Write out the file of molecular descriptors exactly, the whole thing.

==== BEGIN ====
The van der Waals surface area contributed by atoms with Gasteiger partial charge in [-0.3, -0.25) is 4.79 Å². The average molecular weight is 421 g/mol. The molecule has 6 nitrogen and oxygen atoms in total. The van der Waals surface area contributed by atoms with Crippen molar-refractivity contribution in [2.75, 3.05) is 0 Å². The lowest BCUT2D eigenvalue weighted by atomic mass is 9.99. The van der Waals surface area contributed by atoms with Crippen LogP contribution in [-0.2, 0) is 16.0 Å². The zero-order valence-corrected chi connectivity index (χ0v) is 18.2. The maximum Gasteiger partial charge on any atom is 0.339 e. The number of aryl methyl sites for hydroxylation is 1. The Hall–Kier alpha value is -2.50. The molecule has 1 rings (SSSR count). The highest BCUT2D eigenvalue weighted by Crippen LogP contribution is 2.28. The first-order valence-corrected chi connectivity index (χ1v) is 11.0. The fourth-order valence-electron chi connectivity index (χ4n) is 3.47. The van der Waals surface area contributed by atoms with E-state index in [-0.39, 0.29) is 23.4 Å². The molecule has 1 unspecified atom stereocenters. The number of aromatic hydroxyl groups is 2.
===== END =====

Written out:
The van der Waals surface area contributed by atoms with Gasteiger partial charge in [-0.3, -0.25) is 4.79 Å². The average molecular weight is 421 g/mol. The molecule has 6 nitrogen and oxygen atoms in total. The van der Waals surface area contributed by atoms with Crippen molar-refractivity contribution in [2.75, 3.05) is 0 Å². The lowest BCUT2D eigenvalue weighted by atomic mass is 9.99. The van der Waals surface area contributed by atoms with Crippen LogP contribution in [-0.2, 0) is 16.0 Å². The zero-order valence-corrected chi connectivity index (χ0v) is 18.2. The maximum Gasteiger partial charge on any atom is 0.339 e. The number of aryl methyl sites for hydroxylation is 1. The Hall–Kier alpha value is -2.50. The molecule has 1 rings (SSSR count). The highest BCUT2D eigenvalue weighted by Crippen LogP contribution is 2.28. The first-order valence-corrected chi connectivity index (χ1v) is 11.0. The fourth-order valence-electron chi connectivity index (χ4n) is 3.47. The van der Waals surface area contributed by atoms with E-state index in [-0.39, 0.29) is 23.4 Å². The molecule has 1 unspecified atom stereocenters. The number of aromatic hydroxyl groups is 2.